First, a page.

Well, duh! My kids adore it here as much as Jeremy does. Quite honestly, it's awesome to watch the 3 of them experience things for the first time here. Like going to a fair at the park or celebrating Halloween. Seoul is a pretty happy baby so she seems to like everything (except when she meets her hero, a bird, in person and then flips out...). Raelynn is old enough to understand what's happened and thus seems to really enjoy the new things she encounters. When we first got to the US, I took Raelynn to the bathroom at a bank. As I'm helping her, she says, "Mommy, I love American bathrooms." I couldn't stop laughing, yet I agreed completely. You have no idea how refreshing toilets with real stalls and sinks with real soap are unless you've spent time living in China. NO IDEA.

3) What did you miss the most?
Aside from family and friends, I missed the freedoms most people here take for granted every day. I missed all the choices. The fresh, clean air. I even missed Florida itself, especially the nature and wildlife that just randomly passes by you each day. In Sanford, we always see cranes walking around the medians on the roads or in parking lots and it really takes my breath away. Of course, I also really missed the food here, which became too obvious after about a month of making up for lost time. Now I'm attending to that by hitting the gym 4 days a week.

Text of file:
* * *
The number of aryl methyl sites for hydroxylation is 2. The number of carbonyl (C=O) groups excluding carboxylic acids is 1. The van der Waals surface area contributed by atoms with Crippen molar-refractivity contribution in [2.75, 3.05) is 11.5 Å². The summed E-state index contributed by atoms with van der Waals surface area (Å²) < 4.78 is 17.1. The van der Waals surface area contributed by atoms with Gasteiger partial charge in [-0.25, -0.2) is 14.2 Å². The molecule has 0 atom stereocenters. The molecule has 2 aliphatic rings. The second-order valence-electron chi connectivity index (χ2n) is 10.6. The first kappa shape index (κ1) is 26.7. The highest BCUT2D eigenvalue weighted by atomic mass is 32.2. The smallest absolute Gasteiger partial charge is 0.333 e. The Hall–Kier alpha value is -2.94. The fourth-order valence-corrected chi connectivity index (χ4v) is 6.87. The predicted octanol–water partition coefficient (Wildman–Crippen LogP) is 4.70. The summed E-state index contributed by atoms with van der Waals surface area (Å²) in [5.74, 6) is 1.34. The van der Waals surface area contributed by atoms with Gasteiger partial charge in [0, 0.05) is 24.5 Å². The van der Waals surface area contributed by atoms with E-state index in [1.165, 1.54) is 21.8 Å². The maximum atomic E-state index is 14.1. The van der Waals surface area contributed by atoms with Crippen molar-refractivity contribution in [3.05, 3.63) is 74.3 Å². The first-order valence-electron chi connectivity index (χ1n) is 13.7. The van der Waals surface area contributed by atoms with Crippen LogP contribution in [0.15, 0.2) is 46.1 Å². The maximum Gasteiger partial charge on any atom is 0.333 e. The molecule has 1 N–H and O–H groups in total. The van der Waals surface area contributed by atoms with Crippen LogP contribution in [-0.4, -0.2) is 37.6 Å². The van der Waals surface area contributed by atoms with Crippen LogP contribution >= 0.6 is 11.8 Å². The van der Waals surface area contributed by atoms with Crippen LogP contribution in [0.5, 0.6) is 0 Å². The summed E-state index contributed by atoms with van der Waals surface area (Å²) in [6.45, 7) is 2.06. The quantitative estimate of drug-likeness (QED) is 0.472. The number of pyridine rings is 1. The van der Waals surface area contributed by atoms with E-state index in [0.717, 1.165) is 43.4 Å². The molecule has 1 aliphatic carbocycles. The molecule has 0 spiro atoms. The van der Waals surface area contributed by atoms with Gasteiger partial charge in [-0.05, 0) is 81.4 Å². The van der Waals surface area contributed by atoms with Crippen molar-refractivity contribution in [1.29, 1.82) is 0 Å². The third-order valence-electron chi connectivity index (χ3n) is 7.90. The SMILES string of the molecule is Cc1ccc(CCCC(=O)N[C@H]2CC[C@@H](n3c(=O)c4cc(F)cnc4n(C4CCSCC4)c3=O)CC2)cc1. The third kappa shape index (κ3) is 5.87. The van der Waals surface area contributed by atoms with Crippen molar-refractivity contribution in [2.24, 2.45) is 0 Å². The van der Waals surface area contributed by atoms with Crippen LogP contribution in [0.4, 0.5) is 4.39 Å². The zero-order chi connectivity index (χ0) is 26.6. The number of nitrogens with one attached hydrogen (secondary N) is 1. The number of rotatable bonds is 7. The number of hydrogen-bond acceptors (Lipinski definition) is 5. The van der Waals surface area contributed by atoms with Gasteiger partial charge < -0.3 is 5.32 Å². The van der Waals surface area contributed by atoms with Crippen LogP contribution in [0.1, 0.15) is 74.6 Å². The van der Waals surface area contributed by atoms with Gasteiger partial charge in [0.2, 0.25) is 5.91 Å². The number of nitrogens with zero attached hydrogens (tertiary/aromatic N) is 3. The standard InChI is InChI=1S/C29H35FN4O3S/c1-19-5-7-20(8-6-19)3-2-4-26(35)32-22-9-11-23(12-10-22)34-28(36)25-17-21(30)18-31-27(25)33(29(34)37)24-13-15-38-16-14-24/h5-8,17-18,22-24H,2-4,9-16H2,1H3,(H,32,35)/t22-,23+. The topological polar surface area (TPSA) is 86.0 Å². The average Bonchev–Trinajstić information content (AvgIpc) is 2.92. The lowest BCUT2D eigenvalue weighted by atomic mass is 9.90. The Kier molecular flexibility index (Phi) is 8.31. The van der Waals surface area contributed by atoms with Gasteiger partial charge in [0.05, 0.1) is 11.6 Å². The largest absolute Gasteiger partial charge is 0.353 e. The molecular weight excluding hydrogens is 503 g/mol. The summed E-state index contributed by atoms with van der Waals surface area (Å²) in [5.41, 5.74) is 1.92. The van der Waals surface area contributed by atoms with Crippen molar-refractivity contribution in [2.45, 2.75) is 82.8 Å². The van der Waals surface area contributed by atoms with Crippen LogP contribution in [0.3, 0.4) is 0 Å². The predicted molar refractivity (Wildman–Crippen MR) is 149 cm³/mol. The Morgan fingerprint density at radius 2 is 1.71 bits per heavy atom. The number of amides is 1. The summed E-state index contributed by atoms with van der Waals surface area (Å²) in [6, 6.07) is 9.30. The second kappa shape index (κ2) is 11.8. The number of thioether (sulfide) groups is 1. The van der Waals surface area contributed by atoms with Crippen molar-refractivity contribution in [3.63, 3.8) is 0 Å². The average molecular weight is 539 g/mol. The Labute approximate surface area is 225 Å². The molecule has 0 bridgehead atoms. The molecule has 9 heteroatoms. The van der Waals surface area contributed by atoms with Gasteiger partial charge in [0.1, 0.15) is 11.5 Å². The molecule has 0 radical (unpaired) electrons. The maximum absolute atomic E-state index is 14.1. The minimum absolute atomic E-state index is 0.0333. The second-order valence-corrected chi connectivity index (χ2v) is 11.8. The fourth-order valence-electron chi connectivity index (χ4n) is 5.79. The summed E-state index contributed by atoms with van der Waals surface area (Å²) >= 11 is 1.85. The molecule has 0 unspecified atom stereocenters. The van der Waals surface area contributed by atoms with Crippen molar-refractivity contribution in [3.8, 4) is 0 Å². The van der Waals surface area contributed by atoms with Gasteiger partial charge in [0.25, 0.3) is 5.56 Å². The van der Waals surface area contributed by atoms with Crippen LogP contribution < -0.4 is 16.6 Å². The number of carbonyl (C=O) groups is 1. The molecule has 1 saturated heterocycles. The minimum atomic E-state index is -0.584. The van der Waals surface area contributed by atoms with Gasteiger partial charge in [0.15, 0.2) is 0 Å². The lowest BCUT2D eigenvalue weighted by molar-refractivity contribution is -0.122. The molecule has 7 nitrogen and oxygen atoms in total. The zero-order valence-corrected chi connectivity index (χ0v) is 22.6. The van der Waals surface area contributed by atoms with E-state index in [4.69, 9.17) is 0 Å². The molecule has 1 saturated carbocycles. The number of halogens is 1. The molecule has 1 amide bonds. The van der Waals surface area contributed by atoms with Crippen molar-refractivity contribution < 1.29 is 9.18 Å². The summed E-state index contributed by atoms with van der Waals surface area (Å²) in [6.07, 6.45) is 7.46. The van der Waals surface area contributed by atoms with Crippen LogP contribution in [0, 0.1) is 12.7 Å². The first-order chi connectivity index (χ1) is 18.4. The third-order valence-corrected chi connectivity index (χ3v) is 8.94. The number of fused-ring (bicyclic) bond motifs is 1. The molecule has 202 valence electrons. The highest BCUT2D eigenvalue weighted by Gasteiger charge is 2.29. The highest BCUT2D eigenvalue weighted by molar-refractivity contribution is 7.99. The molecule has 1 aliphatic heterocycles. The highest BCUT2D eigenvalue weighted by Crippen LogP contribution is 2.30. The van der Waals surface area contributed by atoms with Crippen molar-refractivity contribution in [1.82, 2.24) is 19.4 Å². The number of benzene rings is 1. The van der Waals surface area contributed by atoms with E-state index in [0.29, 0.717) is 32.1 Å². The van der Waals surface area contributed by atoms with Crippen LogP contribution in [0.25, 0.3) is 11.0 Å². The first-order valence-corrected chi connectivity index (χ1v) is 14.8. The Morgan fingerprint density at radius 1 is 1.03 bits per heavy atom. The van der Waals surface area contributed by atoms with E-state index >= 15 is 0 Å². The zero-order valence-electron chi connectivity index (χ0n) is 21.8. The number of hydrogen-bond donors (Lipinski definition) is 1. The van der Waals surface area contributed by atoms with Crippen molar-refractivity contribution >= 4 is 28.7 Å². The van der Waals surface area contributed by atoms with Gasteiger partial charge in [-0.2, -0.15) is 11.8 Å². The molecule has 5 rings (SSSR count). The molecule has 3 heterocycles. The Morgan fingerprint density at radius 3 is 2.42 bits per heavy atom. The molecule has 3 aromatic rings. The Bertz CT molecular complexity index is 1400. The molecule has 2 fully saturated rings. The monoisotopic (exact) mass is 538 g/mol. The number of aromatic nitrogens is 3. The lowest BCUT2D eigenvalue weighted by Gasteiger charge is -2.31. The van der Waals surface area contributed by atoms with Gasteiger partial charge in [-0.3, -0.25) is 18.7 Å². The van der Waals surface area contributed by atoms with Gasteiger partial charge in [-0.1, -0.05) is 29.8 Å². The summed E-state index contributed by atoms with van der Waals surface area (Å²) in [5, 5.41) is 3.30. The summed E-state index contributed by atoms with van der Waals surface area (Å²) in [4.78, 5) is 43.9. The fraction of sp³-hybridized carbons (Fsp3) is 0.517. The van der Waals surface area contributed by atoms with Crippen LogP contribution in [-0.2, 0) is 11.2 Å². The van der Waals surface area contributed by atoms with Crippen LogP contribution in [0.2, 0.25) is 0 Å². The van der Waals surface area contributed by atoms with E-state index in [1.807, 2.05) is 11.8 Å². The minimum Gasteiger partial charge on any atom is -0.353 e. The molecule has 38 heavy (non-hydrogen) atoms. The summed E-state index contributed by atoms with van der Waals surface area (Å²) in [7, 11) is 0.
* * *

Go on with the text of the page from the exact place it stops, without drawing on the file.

4) Is there anything that's very different to you?
Oh yes. Like, everything. Everyone uses a smartphone for everything, and I'm no exception to that now. When I want or need to really write something though, I have to use my laptop because typing on such a small surface (plus autocorrect which likes to inject its' own zest here and there) drives me mad. Also, ATMs are so much more modern. And chip technology on your cards! I am always swiping when I should be inserting and vice versa. Prices. Things have gone up a bit since I was home last, except for gas. I couldn't believe how expensive IHOP was. I remember when a big breakfast with pancakes was $4.50. Now it's like $8. For IHOP! Jesus!

5) What's a typical day like for you now?